Effects of l-arginine on atherogenesis and endothelial dysfunction due to secondhand smoke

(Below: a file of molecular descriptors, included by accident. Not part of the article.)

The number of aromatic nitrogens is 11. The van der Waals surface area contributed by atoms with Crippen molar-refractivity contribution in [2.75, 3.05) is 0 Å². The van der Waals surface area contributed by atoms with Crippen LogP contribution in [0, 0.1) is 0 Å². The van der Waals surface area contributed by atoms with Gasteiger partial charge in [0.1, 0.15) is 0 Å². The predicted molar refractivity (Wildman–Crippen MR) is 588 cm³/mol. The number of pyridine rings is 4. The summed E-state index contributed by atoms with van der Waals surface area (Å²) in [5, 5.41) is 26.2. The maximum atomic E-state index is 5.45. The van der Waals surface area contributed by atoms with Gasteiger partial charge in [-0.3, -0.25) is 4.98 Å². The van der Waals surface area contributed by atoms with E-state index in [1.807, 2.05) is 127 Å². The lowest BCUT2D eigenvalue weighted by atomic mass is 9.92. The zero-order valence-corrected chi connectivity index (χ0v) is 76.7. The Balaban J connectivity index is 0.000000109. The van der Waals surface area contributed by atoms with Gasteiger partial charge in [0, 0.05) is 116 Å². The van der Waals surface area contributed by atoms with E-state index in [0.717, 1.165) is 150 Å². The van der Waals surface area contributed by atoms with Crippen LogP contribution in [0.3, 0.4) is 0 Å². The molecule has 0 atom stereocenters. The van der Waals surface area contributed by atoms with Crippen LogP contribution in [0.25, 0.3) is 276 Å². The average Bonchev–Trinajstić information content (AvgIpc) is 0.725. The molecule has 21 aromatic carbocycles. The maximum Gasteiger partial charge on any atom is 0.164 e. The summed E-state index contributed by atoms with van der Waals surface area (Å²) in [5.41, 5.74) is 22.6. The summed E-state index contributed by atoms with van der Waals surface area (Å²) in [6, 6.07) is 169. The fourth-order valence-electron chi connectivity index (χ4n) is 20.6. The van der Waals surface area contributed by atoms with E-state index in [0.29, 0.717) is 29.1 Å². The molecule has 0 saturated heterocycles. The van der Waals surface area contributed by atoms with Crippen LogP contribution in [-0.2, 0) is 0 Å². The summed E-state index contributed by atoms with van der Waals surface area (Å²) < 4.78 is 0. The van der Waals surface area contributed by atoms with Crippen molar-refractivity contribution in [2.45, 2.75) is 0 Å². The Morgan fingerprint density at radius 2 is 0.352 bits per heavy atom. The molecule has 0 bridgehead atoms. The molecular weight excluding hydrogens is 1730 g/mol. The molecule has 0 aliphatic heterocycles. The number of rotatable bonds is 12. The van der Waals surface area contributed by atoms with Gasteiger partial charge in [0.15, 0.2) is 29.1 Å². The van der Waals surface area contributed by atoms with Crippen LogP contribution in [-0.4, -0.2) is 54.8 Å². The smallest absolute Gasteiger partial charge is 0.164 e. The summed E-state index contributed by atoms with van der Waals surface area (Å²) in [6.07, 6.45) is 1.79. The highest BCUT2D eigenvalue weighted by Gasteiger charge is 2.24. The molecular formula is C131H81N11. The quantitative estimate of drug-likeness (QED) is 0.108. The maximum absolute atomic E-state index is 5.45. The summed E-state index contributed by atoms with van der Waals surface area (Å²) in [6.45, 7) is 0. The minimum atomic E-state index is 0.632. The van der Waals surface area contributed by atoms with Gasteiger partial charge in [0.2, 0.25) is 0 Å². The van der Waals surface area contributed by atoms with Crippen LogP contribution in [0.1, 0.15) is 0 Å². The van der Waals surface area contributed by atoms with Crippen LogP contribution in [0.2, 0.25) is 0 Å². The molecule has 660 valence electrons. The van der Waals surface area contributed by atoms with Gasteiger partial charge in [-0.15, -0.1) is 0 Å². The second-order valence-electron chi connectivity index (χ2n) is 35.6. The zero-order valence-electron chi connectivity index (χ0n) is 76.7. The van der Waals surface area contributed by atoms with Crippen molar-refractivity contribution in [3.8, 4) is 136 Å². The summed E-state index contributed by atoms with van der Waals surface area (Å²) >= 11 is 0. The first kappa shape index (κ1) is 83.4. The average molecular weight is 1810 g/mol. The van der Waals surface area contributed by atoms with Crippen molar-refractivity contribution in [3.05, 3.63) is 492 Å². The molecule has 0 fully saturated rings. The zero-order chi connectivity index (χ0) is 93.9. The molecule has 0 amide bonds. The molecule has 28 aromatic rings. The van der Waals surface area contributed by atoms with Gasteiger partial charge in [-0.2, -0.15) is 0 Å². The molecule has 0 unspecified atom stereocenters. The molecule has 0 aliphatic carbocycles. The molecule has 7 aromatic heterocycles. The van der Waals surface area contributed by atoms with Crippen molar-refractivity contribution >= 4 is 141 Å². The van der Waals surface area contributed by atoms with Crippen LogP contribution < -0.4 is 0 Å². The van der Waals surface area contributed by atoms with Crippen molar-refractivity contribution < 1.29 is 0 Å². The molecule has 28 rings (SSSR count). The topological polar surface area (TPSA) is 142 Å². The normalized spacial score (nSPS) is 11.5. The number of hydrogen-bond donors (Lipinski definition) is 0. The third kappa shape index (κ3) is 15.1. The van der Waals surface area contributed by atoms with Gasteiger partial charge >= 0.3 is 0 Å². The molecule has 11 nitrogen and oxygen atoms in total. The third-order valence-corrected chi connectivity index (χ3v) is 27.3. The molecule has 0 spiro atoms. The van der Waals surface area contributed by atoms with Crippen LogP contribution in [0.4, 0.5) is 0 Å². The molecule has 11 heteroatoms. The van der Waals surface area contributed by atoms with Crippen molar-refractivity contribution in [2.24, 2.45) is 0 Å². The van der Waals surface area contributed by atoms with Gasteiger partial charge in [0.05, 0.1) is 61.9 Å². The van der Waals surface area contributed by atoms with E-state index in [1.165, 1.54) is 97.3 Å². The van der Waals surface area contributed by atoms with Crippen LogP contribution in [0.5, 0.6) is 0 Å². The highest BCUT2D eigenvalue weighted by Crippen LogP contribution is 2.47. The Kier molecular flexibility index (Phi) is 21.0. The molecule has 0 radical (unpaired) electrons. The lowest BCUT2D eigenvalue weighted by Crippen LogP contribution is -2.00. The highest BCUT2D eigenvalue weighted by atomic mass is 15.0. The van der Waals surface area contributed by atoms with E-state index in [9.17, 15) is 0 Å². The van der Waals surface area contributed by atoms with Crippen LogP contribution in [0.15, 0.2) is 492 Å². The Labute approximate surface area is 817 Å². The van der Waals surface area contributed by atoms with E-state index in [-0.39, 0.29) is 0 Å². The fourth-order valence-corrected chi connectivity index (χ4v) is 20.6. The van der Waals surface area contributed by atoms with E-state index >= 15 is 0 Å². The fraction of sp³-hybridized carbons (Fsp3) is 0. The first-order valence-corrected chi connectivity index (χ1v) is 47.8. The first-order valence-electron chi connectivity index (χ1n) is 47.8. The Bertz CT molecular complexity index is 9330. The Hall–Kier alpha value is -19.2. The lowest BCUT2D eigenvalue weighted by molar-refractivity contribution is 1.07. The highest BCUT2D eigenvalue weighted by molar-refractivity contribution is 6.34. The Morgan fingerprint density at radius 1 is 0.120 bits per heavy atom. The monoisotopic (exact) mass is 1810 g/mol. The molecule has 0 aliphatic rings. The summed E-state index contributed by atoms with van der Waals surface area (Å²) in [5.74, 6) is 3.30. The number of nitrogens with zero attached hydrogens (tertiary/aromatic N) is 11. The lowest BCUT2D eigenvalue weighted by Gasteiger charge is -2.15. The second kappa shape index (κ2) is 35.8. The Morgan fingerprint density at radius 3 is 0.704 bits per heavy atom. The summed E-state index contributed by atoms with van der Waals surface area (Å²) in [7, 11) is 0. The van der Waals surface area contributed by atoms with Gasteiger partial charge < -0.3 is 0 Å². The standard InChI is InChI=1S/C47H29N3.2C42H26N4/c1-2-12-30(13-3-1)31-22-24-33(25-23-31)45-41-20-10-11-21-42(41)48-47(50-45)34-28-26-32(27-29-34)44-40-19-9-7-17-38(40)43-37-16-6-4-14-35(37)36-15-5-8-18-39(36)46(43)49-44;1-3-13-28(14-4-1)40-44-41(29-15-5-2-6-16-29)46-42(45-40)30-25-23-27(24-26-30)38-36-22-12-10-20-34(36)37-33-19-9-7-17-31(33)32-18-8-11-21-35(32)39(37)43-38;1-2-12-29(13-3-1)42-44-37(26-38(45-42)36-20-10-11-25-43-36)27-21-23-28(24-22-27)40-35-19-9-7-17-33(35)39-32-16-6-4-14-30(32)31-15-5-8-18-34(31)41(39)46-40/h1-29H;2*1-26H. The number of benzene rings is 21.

Secondhand smoke (SHS) and hypercholesterolemia increase cardiovascular risk. We hypothesized that L-arginine, the precursor of nitric oxide (NO), might protect against atherogenesis and endothelial dysfunction caused by SHS. The effects of L-arginine supplementation (2.25% solution ad libitum) and SHS (smoking chambers for 10 weeks) were examined in 32 hypercholesterolemic rabbits. Eight normal rabbits served as controls. Acetylcholine- and nitroglycerin-induced vasorelaxation was assessed in aortic rings precontracted with norepinephrine. Hypercholesterolemia increased intimal lesion area (P=0.012), reduced endothelium-dependent relaxation (P=0.009), and reduced basal (P=0.005) and stimulated (P<0.0005) production of NOs. SHS increased intimal lesion area (P=0. 01) norepinephrine-induced contraction (P=0.001) and reduced endothelium-dependent relaxation (P=0.02). SHS-induced increase in norepinephrine contraction was abolished by the inhibition of NO synthase and removal of endothelium. L-Arginine improved endothelium-dependent relaxation (P=0.001) and attenuated SHS-induced endothelial dysfunction (P=0.007) and atherogenesis (P=0. 001). Basal production of nitrogen oxides correlated inversely with intimal lesion area (r=-0.66; P<0.0005) and stimulated production of NOs correlated with endothelium-dependent relaxation (r=-0.66; P<0. 001). SHS causes endothelial dysfunction and increased adrenergic responsiveness and atherogenesis in hypercholesterolemic rabbits. Chronic dietary supplementation with the NO precursor L-arginine mitigates these effects. The adverse vascular consequences of SHS appear to be mediated via deleterious effects on endothelial function.